Bob Brooks, with a photo of himself from World War II and the plank he was awarded when the USS Topeka was scrapped in 1975.
Plattsburgh’s Bob Brooks entered the navy in 1944, right out of high school. Just over a year later, he was part of the first detachment of United States ships to bombard the Japanese mainland from the sea.
He stepped aboard the USS Topeka, a Cleveland class light cruiser, in the Boston naval yard in August, 1944. It would be his home for the next 17 months. It was the first mission for the Topeka, whose construction had started in 1943. Brooks was part of the first crew ever to sail on the Topeka.
Being part of that first crew made Brooks a “plank owner” of the Topeka. When the Topeka was decommissioned decades later, Brooks would receive a part of the ship. That was the farthest thing from his mind in 1944.
Before leaving for the navy, Brooks received some simple advise from his father Owen, a World War I veteran.
“He put his hand on my shoulder and he said ‘do your job, do a good one, and then come home,’” said Brooks at his Plattsburgh home. “And that’s what I did.”
In the months he spent at sea, Brooks studied enemy planes, and got fairly good at identifying them. Soon he was directing anti-aircraft batteries on the Topeka. A small part, Brooks says, of the larger effort of the 1,410 men aboard the ship.
True to the form of most World War II veterans, Brooks shies away from any individual glory for his military service.
“I was part of the defense of the ship,” he said. “I was on the starboard side, forward quarter, and I was just a small part of the team.”
In July of 1945, just shy of a year after he had boarded the Topeka, American naval forces were operating close to the Japanese mainland in the vicinity of Okinawa. The Topeka was part of an aircraft carrier task force which was carrying out aerial bombing missions against the Japanese home islands, and ultimately against the mainland.
On July 18, with three other light cruisers and a small contingent of destroyers, the Topeka pealed off and headed for the entrance to Tokyo Bay. When they were between 15 and 25 miles from Tokyo itself, the order was given to bombard shore batteries. Immediately the Topeka and the rest of the ships launched a broadside attack.
“We watched the projectiles go, and then they came down. Well when that salvo hit land, I’m going to tell you, you talk about the Fourth of July fireworks here 100 times,” said Brooks about the historic raid. “We whacked them good, and so we left.”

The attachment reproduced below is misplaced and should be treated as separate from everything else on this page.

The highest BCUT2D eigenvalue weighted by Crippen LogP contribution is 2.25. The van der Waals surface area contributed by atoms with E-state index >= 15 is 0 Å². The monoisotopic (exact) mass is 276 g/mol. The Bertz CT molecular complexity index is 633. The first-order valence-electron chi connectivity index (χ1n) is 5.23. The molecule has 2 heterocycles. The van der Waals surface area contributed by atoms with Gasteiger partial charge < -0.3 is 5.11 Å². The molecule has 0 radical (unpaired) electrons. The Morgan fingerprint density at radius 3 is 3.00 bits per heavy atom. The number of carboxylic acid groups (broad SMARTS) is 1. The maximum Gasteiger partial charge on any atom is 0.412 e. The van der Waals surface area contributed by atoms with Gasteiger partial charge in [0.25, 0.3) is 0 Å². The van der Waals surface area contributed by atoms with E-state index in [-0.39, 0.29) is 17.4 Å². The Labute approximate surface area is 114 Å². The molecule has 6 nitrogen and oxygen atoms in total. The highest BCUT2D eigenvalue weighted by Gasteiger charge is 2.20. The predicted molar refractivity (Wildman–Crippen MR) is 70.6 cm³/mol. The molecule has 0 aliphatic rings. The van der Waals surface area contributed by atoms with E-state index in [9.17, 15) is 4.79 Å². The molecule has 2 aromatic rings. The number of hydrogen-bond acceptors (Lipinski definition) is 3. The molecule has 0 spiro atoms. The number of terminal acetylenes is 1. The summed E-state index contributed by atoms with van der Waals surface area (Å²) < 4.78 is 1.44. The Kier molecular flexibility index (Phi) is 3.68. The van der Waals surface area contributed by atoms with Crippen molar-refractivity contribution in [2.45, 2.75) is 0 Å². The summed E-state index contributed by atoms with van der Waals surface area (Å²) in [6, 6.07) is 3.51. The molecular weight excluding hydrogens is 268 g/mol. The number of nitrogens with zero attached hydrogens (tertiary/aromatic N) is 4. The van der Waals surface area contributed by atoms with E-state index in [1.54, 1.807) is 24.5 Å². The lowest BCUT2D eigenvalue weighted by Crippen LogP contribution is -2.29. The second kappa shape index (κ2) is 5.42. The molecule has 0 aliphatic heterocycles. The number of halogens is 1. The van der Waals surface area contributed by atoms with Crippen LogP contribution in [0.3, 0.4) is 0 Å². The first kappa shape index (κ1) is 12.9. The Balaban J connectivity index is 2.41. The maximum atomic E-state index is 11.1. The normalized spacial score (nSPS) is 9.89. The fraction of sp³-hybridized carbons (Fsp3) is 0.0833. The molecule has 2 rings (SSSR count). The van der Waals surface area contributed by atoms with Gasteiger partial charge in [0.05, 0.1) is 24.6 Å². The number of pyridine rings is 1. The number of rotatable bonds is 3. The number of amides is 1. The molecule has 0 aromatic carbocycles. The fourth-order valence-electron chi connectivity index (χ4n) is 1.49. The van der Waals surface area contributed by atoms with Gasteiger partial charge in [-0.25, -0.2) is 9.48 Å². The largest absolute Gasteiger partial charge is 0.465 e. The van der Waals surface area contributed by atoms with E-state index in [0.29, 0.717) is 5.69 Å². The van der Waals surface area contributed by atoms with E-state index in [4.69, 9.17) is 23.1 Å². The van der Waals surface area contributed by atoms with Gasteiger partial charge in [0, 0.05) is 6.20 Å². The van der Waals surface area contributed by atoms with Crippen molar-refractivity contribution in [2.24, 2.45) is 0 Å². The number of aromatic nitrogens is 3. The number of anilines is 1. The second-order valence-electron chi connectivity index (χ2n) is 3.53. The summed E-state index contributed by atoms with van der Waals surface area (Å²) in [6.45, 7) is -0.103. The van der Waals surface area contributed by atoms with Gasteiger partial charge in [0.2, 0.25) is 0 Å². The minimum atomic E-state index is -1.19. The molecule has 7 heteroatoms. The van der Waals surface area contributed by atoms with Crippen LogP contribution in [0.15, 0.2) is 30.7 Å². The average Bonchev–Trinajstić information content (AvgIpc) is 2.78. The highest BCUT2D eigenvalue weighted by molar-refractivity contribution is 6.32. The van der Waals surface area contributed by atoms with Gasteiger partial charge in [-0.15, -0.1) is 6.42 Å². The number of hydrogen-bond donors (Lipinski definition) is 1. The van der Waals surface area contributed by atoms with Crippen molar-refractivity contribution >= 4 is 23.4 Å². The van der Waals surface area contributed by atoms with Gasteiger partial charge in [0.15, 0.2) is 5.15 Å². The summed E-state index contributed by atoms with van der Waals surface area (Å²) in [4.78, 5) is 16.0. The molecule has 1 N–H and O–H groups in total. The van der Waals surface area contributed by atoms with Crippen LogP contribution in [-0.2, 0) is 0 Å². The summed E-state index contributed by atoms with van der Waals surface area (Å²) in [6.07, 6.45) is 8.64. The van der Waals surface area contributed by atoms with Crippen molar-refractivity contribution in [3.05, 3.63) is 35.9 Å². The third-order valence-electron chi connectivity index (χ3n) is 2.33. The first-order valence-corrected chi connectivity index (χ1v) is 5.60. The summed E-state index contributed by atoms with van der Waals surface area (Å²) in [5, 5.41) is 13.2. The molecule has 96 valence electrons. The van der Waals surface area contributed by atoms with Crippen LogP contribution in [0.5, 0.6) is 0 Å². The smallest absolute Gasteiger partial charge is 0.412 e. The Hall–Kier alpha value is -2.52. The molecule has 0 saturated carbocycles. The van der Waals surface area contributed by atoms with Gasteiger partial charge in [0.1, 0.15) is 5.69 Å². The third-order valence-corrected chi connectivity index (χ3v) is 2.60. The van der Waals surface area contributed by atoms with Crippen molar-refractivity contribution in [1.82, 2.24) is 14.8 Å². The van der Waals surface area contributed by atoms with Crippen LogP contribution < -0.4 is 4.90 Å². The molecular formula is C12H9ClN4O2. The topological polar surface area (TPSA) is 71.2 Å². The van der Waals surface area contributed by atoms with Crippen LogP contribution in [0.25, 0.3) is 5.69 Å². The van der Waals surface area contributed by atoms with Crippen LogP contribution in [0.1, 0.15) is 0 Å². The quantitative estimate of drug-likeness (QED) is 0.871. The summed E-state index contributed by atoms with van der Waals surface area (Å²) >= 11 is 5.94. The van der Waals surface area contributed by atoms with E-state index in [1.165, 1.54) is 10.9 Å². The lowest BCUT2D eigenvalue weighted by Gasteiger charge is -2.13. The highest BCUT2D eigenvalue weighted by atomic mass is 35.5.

They stayed in the Pacific and took part in other missions before the war ended, but none as memorable as that day in July when he was one of the first Americans to bombard Japan.
“I was honored to be part of a ship, a man-o-war, that would stand up to anything they ever had. They say we did 31 knots...when we went into that bay, we were doing 40. The little destroyers had trouble keeping up with us,” he said, his smile widening at the memory.
He left the Topeka in Tsing Tao, China in 1946 to return home and get on with his life. The Topeka went on with her life too, earning three battle stars for her service in Vietnam to go along with the two she earned in World War II.
He never totally put the Topeka, and especially her crew, behind him though, attending ship’s reunions around the country over the decades. Brooks finally received his plank when the Topeka was scrapped in 1975.
He was later honored to be part of the dedication of the new USS Topeka, an atomic powered submarine commissioned in 1989. He is a plank owner for that Topeka as well.
Brooks was aboard the first Honor Flight to Washington D.C. this past May, and cannot speak highly enough about the experience. He speaks of the Honor Flight veterans as lovingly as he does the crew of the Topeka.
“President Roosevelt after Pearl harbor said ‘This is a day, Dec. 7, 1941, this will be a day that will live in infamy,’ and I sort of looked at it that May 18, over in front of that World War II memorial, will be a day that will live in memory,” he said. “I have never met a finer group of people.”